No User

You must log in to access your account.

King for a Day, Fool for a Lifetime

King for a Day, Fool for a Lifetime thumbnail

Best Offer



Average Rating
(112 Reviews)

Metal Album Reviews See All →

  • Faith No More were masters of bad timing. the San Francisco quintet released the groundbreaking “Angel Dust” in 1992, just as the Seattle grunge trend was peaking. you never heard “everything’s ruined” on the radio or saw “midlife crisis” on MTV.

    so it’s no surprise that, ten years after its release, “King for Day…” continues to line the discount bins in used CD stores.

    KFAD was released as the sound embodied by bands like nirvana and soundgarden was giving way to more-polished imitators like candlebox and, um, soundgarden.

    that’s not to say KFAD fit into any category; indeed, Faith No More defied categorization more than any other band at the time, save perhaps Primus. but where Angel Dust took a turn for the funky, KFAD is Faith No More’s rawest, most intricate, punked-out
    release. and it does more than stand the test of time — it gets better with each listen.

    credit for the departure largely goes to the guitar work of trey spruance, singer mike patton’s comrade in mr. bungle (another overlooked band). spruance, who was in the band only during the recording of KFAD and was out by the time it they went on tour, brings jazz inflections to FNM’s characteristic hard-edged riffs — something his predecessor, jim martin, would not or could not do. the rest of the band followed spruance’s lead.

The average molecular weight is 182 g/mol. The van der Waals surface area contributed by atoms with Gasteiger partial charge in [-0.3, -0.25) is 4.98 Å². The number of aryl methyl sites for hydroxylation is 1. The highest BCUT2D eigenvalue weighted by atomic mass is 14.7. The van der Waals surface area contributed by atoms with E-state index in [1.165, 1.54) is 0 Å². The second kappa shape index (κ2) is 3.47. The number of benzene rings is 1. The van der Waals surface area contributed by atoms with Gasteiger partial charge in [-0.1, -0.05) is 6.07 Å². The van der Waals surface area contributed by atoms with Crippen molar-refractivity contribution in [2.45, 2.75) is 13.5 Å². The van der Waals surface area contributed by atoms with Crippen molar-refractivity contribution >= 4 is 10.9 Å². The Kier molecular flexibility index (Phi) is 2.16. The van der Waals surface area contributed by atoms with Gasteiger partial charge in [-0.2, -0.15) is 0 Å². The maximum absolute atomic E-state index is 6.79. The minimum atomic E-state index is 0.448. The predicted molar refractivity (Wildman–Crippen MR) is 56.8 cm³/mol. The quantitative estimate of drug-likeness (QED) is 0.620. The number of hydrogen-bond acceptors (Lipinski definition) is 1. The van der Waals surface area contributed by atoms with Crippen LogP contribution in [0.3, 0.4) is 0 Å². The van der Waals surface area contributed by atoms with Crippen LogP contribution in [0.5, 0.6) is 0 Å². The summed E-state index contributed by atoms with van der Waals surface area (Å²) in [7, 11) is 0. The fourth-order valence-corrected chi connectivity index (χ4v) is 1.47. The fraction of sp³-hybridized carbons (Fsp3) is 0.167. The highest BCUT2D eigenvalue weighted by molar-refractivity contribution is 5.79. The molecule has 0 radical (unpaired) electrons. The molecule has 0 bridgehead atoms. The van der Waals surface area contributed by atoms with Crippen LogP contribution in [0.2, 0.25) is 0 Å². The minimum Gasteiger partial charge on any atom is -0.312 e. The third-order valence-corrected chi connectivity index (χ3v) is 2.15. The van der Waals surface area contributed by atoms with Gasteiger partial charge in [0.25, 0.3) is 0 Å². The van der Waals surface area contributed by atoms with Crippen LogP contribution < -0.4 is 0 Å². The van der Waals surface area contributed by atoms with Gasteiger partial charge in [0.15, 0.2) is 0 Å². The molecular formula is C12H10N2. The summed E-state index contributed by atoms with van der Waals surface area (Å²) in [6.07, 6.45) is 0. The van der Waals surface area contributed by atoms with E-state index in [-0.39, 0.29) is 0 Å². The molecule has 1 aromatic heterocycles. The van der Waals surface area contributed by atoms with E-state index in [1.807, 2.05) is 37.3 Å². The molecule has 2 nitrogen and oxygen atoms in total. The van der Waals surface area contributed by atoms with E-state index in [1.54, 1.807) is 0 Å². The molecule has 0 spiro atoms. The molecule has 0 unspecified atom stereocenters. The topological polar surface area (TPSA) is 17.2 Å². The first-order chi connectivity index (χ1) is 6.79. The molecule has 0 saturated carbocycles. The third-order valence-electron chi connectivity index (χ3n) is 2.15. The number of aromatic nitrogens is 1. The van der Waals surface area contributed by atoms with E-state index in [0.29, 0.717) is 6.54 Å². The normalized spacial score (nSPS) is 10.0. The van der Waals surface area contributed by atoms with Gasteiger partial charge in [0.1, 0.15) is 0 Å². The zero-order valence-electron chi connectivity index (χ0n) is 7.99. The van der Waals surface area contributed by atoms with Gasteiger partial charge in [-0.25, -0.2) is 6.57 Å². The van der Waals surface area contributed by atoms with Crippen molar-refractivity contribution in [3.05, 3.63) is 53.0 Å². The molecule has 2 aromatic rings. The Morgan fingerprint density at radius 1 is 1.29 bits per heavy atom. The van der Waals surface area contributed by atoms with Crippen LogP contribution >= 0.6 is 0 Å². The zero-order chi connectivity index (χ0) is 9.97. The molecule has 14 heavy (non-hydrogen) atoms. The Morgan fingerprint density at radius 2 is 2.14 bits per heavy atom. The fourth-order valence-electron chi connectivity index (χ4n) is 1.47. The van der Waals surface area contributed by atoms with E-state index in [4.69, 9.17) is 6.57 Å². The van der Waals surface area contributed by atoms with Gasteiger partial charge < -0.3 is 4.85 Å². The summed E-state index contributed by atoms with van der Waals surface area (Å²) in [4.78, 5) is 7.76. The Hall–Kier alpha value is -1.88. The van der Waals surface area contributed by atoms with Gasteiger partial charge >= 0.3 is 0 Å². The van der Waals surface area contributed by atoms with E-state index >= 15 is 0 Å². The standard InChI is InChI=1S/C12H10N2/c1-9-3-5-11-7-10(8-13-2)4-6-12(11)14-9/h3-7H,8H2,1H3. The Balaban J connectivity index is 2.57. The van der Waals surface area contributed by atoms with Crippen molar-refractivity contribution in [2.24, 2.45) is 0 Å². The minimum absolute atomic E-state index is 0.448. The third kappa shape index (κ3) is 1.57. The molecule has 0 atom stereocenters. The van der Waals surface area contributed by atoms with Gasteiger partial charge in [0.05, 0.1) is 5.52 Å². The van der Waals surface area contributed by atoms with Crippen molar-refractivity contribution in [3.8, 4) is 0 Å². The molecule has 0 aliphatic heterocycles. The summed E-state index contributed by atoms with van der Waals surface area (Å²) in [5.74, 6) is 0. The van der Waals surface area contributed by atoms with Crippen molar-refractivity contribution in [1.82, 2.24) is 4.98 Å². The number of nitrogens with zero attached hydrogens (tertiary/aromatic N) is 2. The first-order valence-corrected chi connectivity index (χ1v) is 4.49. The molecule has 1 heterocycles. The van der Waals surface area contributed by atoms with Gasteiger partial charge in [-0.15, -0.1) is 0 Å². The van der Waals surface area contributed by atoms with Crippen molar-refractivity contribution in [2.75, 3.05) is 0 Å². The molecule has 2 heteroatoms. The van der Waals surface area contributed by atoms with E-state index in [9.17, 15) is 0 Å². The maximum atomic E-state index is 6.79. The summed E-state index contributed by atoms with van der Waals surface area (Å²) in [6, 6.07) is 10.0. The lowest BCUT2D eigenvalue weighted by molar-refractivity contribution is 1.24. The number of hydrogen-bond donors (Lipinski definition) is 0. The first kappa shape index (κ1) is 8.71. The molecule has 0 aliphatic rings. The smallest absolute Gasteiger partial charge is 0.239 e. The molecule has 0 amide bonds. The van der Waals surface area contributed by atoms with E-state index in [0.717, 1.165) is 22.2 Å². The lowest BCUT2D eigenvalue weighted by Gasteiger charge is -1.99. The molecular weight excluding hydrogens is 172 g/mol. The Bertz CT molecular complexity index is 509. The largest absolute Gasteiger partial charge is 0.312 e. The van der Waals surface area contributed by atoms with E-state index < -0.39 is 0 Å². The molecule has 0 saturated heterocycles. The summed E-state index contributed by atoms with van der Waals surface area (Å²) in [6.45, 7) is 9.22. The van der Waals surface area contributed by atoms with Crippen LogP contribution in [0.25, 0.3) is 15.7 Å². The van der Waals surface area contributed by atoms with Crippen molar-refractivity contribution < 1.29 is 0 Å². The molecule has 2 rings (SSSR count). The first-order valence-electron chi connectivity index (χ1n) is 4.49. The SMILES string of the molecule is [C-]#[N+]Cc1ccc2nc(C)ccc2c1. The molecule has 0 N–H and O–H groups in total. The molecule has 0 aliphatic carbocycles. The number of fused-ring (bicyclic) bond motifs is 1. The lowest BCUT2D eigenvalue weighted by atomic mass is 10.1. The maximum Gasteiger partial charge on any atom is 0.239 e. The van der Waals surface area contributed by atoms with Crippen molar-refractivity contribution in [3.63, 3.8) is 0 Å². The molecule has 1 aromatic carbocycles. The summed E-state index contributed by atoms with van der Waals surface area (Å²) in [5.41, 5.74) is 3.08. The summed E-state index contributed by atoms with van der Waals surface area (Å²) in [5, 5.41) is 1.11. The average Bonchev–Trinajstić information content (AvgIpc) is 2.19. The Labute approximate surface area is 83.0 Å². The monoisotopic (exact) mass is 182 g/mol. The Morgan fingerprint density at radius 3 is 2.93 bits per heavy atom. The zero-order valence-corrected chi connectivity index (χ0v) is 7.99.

what you get is a potpourri of genres in one tightly-wound, coherent album, the ingenuity of which has yet to be repeated.

    KFAD shocks the listener with the hard-rocker openers, “get out” and “ricochet,” then flows into to the old-school R-and-B of “evidence.” before you know it, it’s on to the big-band ensemble of “Star A.D.” then on to the schizoid thrash of “cuckoo for caca.”

    KFAD takes a breather with the lounge-lizard smoothness of “caralho vaodor” before jumping back into the fray with “ugly in the morning” and “digging the grave.”

    the only weak point on the album is the ballad that follows, “take this bottle.” but it’s not a bad song, just misplaced. and it’s easy to skip because next up is the title track “king for a day.”

    this song is, in this fan’s humble opinion, as close to perfect a rock song as one can get. it starts with a basic but propulsive accoustic chord progression paired with a simple keyboard melody and soon folds out into a gloriously cacophonous layering of metal guitar riffage and tribal beats before coming back down to earth and hauntingly fading out. through it all is mike patton giving the performance of his career — and that’s saying a lot, considering his stellar vocal achievements before and since KFAD.

    the album wraps up with “just a man,” with its quirky reggae beat and glorious use of a gospel choir to match patton’s poetry.

    after KFAD, Faith No More put out one more album, the wryly titled “Album of the Year,” before calling it quits in 1998. while heavy and splendid in its own right, Album of the Year did not come close to the brilliance of “King for a Day…”

    nor has any other band since then. so rush out to the nearest CD Warehouse and make a B-line to the “F” division of the Rock/Pop section, pay the seven or nine dollars and bask in “King for a Day…Fool for a Lifetime.”

    Posted on December 2, 2009